What about other alkaline chemicals? One question we get is: How about sodium hydroxide?  That’s more concentrated so it’s easier and you don’t have to use as much of it as soda ash. Sodium hydroxide you can often get in a liquid and you don’t have to mix a powder but we don’t recommend it for homes or for residential applications because it’s dangerous. With sodium hydroxide, essentially it’s lye, which is a highly caustic alkaline solution.

There was one case in our area in the mountains where a little girl taking a shower and didn’t realize it but their sodium hydroxide system had failed, and pumped the entire sodium hydroxide tank into the pipe. Their system was wired to turn on and off with the well pump, but the well pump failed and the sodium hydroxide pump continued to pump.

The girl takes a shower, gets burned from head to toe. That was very bad, so you have to be careful with it, when you’re using it and also just physically dealing with it. If you spill it, it’s just more dangerous so we don’t recommend it. It does work but soda ash is way easier to deal with and less toxic.

So a lot of people do set it up that way where the metering pump is wired into the well pump and whenever the well pump runs the dosing pump or metering pump runs, you can use diaphragm pumps or peristaltic pumps.

But anyway there’s a small chemical injection pump turns on and then it only runs when the well pump runs.  Now again, like I said the story about the little girl, the problem is that if you have a situation where the well pump was to fail and no one realized it and didn’t shut off the system, well maybe the soda ash system will continue to inject.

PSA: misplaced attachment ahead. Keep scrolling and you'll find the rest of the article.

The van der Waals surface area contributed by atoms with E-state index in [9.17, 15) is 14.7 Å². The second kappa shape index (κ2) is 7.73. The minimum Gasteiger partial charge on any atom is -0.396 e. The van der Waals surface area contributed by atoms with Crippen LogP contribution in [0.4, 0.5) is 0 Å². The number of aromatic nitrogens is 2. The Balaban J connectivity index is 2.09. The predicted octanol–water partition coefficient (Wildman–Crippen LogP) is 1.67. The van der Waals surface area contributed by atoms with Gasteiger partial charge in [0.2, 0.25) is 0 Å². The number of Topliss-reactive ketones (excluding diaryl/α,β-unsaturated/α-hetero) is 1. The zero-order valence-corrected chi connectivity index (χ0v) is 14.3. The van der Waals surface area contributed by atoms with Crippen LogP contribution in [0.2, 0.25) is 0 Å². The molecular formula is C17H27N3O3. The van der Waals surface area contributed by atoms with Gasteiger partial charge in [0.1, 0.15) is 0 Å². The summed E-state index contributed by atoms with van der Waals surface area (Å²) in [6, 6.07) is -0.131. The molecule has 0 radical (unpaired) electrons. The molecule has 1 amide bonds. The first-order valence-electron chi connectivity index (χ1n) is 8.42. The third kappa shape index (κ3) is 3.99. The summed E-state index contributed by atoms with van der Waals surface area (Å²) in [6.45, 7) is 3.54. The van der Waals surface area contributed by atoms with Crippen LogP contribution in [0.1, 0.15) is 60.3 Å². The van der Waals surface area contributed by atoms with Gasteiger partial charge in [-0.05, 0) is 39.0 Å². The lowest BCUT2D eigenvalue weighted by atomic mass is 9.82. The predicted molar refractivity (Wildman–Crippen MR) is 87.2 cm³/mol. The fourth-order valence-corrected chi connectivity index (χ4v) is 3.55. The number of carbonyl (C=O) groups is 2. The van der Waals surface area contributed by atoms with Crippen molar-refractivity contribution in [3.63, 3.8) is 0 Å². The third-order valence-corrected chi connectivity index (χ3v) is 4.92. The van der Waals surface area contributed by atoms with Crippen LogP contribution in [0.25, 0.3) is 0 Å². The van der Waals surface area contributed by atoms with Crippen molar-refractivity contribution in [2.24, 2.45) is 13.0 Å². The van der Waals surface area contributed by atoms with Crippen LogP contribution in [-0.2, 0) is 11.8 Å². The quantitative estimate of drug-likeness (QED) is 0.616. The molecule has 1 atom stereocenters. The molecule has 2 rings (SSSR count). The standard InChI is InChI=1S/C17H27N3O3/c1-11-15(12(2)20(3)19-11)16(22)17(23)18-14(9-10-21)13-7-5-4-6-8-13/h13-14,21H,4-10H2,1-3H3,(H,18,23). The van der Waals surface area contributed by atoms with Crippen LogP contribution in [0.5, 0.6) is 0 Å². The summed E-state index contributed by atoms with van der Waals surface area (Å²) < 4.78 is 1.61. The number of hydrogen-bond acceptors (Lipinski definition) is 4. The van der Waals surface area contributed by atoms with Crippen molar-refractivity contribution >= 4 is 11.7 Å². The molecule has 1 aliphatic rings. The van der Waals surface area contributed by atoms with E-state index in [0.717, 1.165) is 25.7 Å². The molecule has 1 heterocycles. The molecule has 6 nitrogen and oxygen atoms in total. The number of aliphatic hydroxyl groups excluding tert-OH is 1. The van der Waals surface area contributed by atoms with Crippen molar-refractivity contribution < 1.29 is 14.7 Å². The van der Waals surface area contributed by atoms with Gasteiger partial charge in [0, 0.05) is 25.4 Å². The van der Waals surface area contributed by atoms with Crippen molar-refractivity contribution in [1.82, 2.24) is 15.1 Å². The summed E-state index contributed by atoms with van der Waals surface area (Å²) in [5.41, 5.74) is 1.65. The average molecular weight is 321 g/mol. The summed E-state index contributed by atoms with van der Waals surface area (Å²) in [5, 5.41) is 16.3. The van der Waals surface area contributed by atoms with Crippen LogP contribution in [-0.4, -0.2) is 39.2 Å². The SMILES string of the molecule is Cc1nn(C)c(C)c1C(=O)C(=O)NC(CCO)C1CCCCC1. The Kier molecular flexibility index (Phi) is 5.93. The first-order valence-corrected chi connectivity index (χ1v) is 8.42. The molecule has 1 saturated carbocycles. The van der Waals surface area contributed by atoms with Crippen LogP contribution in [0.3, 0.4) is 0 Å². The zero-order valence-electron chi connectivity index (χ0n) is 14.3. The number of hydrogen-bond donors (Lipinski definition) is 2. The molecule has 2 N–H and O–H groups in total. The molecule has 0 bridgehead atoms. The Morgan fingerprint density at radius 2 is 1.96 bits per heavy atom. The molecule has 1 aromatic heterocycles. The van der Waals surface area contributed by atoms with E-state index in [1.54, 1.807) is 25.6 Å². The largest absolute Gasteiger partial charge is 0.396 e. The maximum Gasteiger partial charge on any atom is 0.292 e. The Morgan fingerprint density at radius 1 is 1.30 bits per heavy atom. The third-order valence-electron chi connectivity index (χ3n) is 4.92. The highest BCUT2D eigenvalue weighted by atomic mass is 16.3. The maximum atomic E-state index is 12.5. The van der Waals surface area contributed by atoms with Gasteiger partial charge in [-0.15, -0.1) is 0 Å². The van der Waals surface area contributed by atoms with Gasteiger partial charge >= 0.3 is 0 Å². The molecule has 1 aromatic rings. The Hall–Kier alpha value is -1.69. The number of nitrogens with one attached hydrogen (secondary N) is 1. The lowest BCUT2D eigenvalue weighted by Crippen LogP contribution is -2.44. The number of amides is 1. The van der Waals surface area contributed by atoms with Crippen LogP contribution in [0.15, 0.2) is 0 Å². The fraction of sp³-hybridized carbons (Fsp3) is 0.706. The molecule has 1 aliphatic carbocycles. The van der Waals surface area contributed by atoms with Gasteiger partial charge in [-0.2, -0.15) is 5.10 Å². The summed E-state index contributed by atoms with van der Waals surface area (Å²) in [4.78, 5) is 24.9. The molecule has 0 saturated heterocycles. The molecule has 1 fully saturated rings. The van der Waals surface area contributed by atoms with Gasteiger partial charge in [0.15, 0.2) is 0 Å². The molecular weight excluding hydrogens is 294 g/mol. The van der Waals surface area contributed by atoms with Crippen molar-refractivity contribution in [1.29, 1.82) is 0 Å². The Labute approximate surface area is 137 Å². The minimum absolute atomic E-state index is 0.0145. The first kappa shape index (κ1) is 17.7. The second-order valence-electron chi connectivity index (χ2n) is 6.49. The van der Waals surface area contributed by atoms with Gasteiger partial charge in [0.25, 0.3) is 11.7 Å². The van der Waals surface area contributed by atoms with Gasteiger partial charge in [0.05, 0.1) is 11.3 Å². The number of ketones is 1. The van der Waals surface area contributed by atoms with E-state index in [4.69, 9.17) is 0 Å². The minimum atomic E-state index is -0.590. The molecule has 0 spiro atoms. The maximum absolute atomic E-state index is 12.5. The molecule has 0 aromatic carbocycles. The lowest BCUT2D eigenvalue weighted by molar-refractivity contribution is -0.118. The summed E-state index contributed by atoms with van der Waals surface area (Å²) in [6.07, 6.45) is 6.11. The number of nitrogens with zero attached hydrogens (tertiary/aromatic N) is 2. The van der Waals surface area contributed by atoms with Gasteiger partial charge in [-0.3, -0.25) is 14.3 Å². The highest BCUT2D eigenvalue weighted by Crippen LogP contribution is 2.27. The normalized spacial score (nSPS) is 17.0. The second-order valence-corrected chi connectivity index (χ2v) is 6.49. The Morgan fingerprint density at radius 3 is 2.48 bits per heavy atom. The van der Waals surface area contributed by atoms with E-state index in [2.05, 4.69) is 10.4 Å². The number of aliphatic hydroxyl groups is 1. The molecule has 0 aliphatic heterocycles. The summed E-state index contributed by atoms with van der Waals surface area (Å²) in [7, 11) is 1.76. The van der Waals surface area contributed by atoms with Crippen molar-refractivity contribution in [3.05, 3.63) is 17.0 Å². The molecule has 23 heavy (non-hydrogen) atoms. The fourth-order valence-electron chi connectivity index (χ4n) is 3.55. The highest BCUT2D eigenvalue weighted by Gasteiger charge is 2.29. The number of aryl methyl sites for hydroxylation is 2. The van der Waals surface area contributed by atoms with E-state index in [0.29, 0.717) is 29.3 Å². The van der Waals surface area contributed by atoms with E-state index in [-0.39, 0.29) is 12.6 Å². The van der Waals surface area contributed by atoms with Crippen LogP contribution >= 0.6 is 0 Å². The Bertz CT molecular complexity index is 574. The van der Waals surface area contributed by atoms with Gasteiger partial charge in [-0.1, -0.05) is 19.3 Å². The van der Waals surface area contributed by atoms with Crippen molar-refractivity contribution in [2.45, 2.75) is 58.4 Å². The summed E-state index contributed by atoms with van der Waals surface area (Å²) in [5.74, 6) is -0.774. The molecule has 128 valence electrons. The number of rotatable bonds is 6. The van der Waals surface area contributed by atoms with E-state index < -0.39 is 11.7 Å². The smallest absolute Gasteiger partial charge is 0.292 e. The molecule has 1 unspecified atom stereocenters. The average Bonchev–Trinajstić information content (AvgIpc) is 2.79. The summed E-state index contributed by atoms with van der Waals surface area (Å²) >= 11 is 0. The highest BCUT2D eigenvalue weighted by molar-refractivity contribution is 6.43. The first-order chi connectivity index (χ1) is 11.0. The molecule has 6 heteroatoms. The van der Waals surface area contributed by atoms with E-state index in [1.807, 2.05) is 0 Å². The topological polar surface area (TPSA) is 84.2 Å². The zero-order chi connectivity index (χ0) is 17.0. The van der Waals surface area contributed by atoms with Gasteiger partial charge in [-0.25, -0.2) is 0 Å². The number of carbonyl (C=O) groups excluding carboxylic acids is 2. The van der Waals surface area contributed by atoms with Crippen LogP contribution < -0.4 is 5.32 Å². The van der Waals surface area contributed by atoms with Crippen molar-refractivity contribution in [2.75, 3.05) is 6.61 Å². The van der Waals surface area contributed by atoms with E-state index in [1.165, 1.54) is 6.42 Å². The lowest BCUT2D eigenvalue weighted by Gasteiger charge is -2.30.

So you could set it up with a flow switch so that the chemical injection pump for the soda ash only runs when there’s flow.

The 3rd way to set it up is to actually use a proportional feed system which looks like a water meter with a cable coming out. Whenever there’s water running it allows the soda ash pump to pump more or less based on the speed and flow of the water.

Some folks have a type of well pump that’s a variable speed well pump or some people call it a constant pressure. It maintains the same pressure all the time, then that type of system you would need to use proportional feeder for that. That would work well with that, that would turn on and off the soda ash.

The idea is that, you want to pump a fixed amount of soda ash solution that you’ve made up the same each time and then you can easily check for pH and then you know it’s working. So for the soda ash feeder, one question we get is: How much Soda Ash do I inject; How much of the Soda Ash do I use; What do I set my metering pump for?

It’s all generally based on  the pH of the water and also your flow rate. So the first thing you want to find out is your flow rate. Most home systems are gonna run somewhere between 5, 10, 15, 20 gallons per minute and 10 gallons per minute is common.

Then generally what we’d recommend folks start out with a solution strength of 150 parts per million which is a 10% solution. We’ll give you some examples.

Warm Water  is best

We recommend warm water when using Soda Ash for Acid Well Water. We also recommend, ideally, distilled water or soft water, or if you’re using your well water, you wouldn’t want well water that’s full of rust or sediment. It has to be pretty clean water. So you mix up your soda ash solution, say you use 4 pounds of soda ash powder into 5 gallons of water to start with.  You can get up to like 1-2 pounds of soda ash into a gallon but if you start off with 4 pounds of soda ash and 5 gallons that’s going to give you a 10% solution.

In other words, it’s the same way as saying a hundred thousand parts per million. That’s how you can figure out the formula of what to set the metering pump for, what size pump to get and where to set it at. Talking about math can be confusing and it’s in the free guide. I’m putting it in the show notes all about how to fix acid well water for your home for well-water and so we refer to that, it makes more sense to read it.